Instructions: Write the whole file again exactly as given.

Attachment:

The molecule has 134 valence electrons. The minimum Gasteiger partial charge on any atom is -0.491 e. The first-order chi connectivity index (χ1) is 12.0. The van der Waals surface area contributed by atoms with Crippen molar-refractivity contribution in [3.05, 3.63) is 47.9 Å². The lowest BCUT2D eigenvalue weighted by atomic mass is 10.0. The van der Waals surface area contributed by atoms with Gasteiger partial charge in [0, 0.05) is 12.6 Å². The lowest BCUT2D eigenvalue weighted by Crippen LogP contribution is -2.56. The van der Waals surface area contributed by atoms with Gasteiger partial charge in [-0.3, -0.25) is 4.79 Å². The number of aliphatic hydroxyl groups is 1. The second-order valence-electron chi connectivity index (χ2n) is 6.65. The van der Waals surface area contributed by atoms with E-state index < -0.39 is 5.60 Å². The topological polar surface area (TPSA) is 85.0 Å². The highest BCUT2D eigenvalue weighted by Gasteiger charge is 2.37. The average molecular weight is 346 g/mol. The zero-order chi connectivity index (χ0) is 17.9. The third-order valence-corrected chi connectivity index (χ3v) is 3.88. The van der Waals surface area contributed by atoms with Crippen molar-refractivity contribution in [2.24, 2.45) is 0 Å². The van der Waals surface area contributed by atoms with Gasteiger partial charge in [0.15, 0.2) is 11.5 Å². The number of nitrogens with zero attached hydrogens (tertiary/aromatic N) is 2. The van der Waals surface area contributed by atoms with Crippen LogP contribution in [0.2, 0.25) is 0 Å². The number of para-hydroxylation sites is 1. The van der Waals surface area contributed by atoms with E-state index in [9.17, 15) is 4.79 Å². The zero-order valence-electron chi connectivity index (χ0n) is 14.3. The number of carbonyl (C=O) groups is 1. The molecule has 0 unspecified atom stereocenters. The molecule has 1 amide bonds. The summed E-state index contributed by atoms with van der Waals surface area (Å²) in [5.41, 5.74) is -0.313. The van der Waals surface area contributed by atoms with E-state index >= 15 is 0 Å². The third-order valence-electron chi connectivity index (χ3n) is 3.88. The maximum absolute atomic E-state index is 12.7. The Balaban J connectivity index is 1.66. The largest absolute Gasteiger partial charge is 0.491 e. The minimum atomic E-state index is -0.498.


The molecule has 134 valence electrons. The minimum Gasteiger partial charge on any atom is -0.491 e. The first-order chi connectivity index (χ1) is 12.0. The van der Waals surface area contributed by atoms with Crippen molar-refractivity contribution in [3.05, 3.63) is 47.9 Å². The lowest BCUT2D eigenvalue weighted by atomic mass is 10.0. The van der Waals surface area contributed by atoms with Gasteiger partial charge in [0, 0.05) is 12.6 Å². The lowest BCUT2D eigenvalue weighted by Crippen LogP contribution is -2.56. The van der Waals surface area contributed by atoms with Gasteiger partial charge in [-0.3, -0.25) is 4.79 Å². The number of aliphatic hydroxyl groups is 1. The second-order valence-electron chi connectivity index (χ2n) is 6.65. The van der Waals surface area contributed by atoms with E-state index < -0.39 is 5.60 Å². The topological polar surface area (TPSA) is 85.0 Å². The highest BCUT2D eigenvalue weighted by Gasteiger charge is 2.37. The average molecular weight is 346 g/mol. The zero-order chi connectivity index (χ0) is 17.9. The third-order valence-corrected chi connectivity index (χ3v) is 3.88. The van der Waals surface area contributed by atoms with Crippen molar-refractivity contribution in [2.24, 2.45) is 0 Å². The van der Waals surface area contributed by atoms with Gasteiger partial charge in [0.15, 0.2) is 11.5 Å². The number of nitrogens with zero attached hydrogens (tertiary/aromatic N) is 2. The van der Waals surface area contributed by atoms with Crippen LogP contribution in [0.2, 0.25) is 0 Å². The number of para-hydroxylation sites is 1. The van der Waals surface area contributed by atoms with E-state index in [9.17, 15) is 4.79 Å². The zero-order valence-electron chi connectivity index (χ0n) is 14.3. The number of carbonyl (C=O) groups is 1. The molecule has 0 unspecified atom stereocenters. The molecule has 1 amide bonds. The summed E-state index contributed by atoms with van der Waals surface area (Å²) in [5.41, 5.74) is -0.313. The van der Waals surface area contributed by atoms with E-state index >= 15 is 0 Å². The third-order valence-electron chi connectivity index (χ3n) is 3.88. The maximum absolute atomic E-state index is 12.7. The Balaban J connectivity index is 1.66. The largest absolute Gasteiger partial charge is 0.491 e. The minimum atomic E-state index is -0.498.